I had a discussion with a locavore-type person in Boulder, Colorado last week at their farmers market. He told me that while his costs to grow his produce were higher than the stuff I might find in Safeway, his products were more sustainable.
I asked him how that could be. I observed that in a well functioning market, the costs of his inputs should reflect their relative scarcity and the scarcity of the resources that went into them. Over time, particularly in a commodity market, prices were a sort of amazing scarcity integral. If his costs were higher, that should mean he is using more or scarcer resources. Isn't that the opposite of sustainability?
In fact, prices are such an amazing, almost magical, gauge of an item's resource intensity that it should tell us something that folks who purport to care about sustainability tend to have a disdain and distrust for markets and prices. Sure, I understand certain externalities (CO2, for example, if you accept it as one) are not necessarily priced in, but the mistrust of prices seems to go beyond this.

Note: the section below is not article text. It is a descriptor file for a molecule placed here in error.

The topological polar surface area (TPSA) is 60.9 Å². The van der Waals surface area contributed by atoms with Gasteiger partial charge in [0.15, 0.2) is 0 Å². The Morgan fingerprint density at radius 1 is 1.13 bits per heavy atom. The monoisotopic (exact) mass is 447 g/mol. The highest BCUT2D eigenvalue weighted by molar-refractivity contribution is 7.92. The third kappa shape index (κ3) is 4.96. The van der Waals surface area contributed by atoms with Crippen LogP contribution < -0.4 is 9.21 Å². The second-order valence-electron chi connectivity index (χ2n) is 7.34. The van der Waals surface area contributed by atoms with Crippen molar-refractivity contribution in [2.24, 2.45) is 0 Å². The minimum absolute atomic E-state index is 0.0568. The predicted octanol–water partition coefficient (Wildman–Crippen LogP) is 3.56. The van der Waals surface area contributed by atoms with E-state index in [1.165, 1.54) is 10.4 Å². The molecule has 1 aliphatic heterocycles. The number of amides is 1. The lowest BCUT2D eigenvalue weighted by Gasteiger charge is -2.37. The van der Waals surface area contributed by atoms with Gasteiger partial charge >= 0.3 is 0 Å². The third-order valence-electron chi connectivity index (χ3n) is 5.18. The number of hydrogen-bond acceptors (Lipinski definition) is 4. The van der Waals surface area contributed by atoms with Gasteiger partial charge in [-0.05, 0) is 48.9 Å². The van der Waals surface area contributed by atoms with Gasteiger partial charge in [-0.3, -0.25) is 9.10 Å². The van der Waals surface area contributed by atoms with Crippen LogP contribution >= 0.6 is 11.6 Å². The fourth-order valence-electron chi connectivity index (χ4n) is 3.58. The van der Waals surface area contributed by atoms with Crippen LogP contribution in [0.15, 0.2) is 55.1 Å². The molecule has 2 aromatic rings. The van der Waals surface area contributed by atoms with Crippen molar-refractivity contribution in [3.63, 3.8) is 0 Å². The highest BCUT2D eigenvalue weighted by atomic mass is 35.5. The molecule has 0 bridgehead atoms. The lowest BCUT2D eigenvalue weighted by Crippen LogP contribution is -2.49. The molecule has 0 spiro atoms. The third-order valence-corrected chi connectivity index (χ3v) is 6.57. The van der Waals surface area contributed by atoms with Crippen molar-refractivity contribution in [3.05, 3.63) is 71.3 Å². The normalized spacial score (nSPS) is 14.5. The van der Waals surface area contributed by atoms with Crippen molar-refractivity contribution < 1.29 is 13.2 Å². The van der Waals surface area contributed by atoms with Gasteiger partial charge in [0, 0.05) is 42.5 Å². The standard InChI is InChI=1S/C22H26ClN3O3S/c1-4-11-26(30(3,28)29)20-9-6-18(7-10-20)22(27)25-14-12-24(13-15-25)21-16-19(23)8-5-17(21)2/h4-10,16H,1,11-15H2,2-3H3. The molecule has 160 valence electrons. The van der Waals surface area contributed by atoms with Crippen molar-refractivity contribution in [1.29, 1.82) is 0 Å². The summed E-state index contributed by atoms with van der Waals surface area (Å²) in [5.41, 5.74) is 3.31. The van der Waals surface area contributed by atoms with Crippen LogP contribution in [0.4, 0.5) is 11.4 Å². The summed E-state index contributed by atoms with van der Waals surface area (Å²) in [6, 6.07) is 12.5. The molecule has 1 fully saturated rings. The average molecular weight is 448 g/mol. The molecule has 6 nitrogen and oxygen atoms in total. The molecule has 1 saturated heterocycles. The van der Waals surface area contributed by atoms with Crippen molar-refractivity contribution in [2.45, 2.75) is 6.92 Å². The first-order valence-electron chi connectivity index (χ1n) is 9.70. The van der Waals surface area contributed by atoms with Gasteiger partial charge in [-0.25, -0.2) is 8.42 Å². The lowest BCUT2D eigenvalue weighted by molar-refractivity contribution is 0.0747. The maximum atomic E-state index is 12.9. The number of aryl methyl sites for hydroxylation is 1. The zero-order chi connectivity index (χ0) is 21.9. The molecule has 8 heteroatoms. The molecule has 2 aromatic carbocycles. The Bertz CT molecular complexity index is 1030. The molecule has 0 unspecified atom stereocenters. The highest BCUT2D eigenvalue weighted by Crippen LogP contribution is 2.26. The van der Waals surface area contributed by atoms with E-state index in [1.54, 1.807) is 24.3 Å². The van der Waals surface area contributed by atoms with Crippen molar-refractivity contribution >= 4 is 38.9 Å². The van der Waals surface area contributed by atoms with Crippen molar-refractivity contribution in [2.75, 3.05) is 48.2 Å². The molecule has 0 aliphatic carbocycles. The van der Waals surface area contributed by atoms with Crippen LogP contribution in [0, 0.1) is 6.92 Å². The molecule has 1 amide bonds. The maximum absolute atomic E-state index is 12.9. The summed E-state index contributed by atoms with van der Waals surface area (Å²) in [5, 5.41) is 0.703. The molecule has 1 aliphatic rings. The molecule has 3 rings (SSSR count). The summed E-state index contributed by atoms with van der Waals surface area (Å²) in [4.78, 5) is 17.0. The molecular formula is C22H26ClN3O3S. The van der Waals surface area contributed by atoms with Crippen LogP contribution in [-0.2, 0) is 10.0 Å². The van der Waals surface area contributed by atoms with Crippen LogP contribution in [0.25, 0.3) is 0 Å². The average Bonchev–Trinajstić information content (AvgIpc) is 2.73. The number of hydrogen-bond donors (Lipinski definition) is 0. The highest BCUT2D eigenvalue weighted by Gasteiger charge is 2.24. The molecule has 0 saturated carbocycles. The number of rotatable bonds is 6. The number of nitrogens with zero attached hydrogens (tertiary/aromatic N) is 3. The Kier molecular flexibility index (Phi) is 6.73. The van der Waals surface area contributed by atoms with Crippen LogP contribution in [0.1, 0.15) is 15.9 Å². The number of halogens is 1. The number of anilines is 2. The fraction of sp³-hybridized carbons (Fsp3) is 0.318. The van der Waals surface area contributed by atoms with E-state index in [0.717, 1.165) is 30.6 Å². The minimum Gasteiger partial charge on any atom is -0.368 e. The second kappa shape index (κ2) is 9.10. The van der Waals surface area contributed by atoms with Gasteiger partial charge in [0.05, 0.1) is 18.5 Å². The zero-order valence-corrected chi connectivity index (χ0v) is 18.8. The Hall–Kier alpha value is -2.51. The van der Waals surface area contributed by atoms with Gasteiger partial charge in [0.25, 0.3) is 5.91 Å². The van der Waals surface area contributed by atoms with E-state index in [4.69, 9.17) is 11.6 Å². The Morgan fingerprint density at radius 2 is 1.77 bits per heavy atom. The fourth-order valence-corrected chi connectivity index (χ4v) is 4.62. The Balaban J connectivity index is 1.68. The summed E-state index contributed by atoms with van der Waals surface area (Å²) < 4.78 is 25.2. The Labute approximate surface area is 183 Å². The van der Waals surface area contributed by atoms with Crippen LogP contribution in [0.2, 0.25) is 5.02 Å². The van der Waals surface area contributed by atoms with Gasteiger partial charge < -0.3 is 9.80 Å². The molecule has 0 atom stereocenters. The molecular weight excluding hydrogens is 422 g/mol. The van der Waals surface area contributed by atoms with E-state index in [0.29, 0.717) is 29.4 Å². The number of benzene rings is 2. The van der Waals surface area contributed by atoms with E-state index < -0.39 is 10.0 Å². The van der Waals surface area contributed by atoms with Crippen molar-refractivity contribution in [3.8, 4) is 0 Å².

In this particular case, his argument was the food was local and so used a lot less resources in transportation, and organic, so used less fertilizer and other chemicals. But this is simply tipping the scales, trying to apply new weights and priorities to certain inputs that simply don't obtain in the real world. The locavore focus on transportation costs is amazing, as it focuses on just one narrow cost and energy input for food, ignoring the energy of production and the energy to deliver other inputs to the local farm. Take our situation in Phoenix -- sure, a local farmer used less energy to truck the finished food to market, but how much energy and other resources were used to move the water to grow it hundreds of miles to our desert here? Or what about land use -- organic local farming may save trucking and chemicals, but what if the yields per acre are a third of what one might get on the best soils in a another part of the country? Prices take into account the scarcity of not just tranportation fuel but land and labor as well. Sustainability advocates often want to put their thumb on the scales and overweight just one resource. That is why, for example, in the name of CO2 reduction we are clearing tons of virgin land, including land in the Amazon, to farm biofuel products.